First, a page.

Leukocytes are a type of of blood cell that is responsible for defending the body against infections and allergies. Commonly known as white blood cells, they are an important part of the immune system.
These cells are normally found in low levels in the blood. Whenever a virus, bacteria, or any other type of foreign body enters the body, white blood cells become active and try to eliminate it, in order to stop it from causing serious injury or illness.
The normal amount of leukocytes in the blood is around 4.500 to 11.000 leukocytes per mm³ of blood in adults, however, this amount can be fluctuate with certain conditions, like a recent infection, excess stress, or immune diseases, like AIDS.
What results mean
Leukocytes can fluctuate depending on certain health conditions. Learn what high or low levels mean below:
1. High leukocytes
High leukocyte levels (also known as leukocytosis) happen when there are over 11.000 leukocytes per mm³ of blood, although this reference value can vary from lab to lab.
- Possible causes: infection or recent disease, excess stress, side effects of medication, allergies, rheumatoid arthritis, myelofibrosis or leukemia;
- Symptoms: while experiencing symptoms is not common, symptoms may include fever over 100.4º F (38ºC), dizziness, difficulty breathing, tingling in the arms or legs and loss of appetite;
If you have symptoms, you should see your doctor for diagnosis and to initiate appropriate treatment as needed. This may include the use of antibiotics or corticosteroids, for example.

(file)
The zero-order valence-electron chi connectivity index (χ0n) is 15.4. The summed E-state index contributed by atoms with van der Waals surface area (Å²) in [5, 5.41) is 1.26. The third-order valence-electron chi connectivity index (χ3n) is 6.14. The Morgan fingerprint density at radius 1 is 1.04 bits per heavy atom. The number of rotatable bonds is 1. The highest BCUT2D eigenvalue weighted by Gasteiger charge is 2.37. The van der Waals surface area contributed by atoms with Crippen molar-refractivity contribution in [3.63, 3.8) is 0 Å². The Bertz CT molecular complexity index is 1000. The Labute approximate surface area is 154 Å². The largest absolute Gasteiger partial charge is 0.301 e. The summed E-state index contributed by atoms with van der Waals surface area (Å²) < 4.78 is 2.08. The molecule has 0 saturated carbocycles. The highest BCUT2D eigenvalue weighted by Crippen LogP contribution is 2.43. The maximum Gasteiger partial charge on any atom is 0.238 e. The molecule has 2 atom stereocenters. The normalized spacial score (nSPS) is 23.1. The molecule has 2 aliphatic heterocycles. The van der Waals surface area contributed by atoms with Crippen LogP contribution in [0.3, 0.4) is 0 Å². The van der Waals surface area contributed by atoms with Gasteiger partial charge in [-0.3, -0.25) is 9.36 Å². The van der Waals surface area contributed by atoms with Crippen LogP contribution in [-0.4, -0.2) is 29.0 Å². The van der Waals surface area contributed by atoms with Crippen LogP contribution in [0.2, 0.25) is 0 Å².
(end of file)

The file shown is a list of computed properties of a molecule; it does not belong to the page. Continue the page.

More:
2. Low leukocytes
Low leukocytes levels (also known as leukopenia) occur when there are less than 4.500 leukocytes per mm³ of blood.
- Possible causes: anemia, use of antibiotics or diuretics, poor nutrition, weakened immune system caused by HIV, leukemia, lupus or chemotherapy;
- Symptoms: fatigue, recurrent infections, constant low fever, headaches and abdominal pain;
You should see your doctor for assessment if you have these symptoms. However, in some cases, healthy people may present with normally low levels without any underlying reason.
Leukocytes in urine
It is normal for some leukocytes to be found in the urine, as white blood cells are usually eliminated through the urine when they die. However, if you have an urinary tract infection or a serious disease, such as cancer, the amounts of leukocytes in the urine tend increase greatly.
Usually, high leukocytes in urine generate symptoms like foamy urine, fever, and chills. This finding can be related to the presence of blood in the urine. In these cases you should see your doctor to diagnose the cause and start adequate treatment.
In addition, high leukocytes in the urine can also be a sign of pregnancy, especially when accompanied by an increase in the number of proteins in the urine. In these cases, you will need to do a home pregnancy test or see your doctor about confirming pregnancy through bloodwork.
Learn more about the possible causes of leukocytes in urine and what to do.